Malai kulfi made the good old fashioned way always takes me back to Wednesdays in my childhood. I’ll tell you why.
Our school didn’t have the weekend off but we had holidays on Thursday and Sundays. Looking back, it was a rather strange arrangement but back then a mid week break was common practice for the schools in the neighbourhood. So, effectively we treated Wednesday as we do a Friday, now which meant that most dinner rules could be bent.
Wednesday dinners were usually a snack or a version of popular street food options like batate wade or the occasional burger. (Everything was home made, but, of course.) Those were great in themselves, because they offered a break from the usual weeknight staples of dal, fish or meat, chapatis and vegetables. But it was the desserts that we really looked forward to. The sweet tooth of our family is legendary and mum leads the brigade.
She loves baking and making sweets and desserts of all kinds – from trifles and puddings to the more traditional laddoos, shrikhand and, of course, this kulfi.
This is her recipe, made exactly as she does. No shortcuts here. It’s made from full fat milk carefully reduced to half, watched over like a hawk and lovingly served. It also reflects her philosophy towards life. 🙂
Aai, this one is for you.
Makes: 4 kulfis
1 litre full fat milk
6 tablespoons sugar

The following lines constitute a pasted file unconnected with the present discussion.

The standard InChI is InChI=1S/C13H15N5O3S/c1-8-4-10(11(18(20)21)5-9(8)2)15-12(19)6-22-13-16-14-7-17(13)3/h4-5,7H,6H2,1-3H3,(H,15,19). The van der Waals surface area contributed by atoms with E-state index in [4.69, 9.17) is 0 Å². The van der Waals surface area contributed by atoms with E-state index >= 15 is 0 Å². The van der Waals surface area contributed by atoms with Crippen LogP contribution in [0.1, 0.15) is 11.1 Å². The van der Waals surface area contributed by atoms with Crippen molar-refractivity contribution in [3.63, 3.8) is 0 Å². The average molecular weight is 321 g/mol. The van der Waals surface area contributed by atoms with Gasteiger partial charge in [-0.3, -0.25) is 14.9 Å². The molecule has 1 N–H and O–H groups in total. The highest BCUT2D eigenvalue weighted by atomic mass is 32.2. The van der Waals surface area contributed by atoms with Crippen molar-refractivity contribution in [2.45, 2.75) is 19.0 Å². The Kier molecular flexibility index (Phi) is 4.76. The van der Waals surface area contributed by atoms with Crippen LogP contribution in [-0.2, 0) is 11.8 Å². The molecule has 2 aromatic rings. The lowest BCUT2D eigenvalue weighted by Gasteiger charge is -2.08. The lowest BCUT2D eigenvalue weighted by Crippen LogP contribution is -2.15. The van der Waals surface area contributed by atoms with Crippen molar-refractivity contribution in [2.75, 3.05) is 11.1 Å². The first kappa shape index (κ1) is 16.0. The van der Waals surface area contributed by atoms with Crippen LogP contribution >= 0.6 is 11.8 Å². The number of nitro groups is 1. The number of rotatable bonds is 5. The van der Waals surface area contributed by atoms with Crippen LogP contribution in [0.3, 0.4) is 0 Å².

1 teaspoon cornflour
- In a thick bottomed pan, pour the milk. Add the sugar and stir well.
- On medium high heat, boil the milk. Keep a watchful eye so that it doesn’t boil over. Stir frequently, scraping the sides down. This should take about 45 minutes.
- When the milk is almost reduced to half, take a tablespoon of it in a little bowl. Add the cornflour and mix well so that there are no lumps.
- Add this back to the milk and continue boiling till it turns a pinkish colour and is thick enough to coat the back of a spoon.
- Take it off the heat and let cool.
- Pour into moulds and freeze.
- To unmould, hold the moulds under warm running water and upturn them onto serving plates.
- Garnish with chopped nuts. (Optional)
- I didn’t have kulfi moulds so I have used paper cups. (You can use popsicle moulds too.)
- I cooled the milk and poured into these paper cups. I then covered the cups with some parchment paper to make a lid (held together with a rubber band) and put the cups into the freezer.
- When the kulfi was half set, I pushed two skewers through each lid to make these kulfi sticks.
The improvisation was rather fun, the kulfis looked fine and tasted like Aai’s. In my books, that’s a success. 🙂
2 Responses to M for Malai Kulfi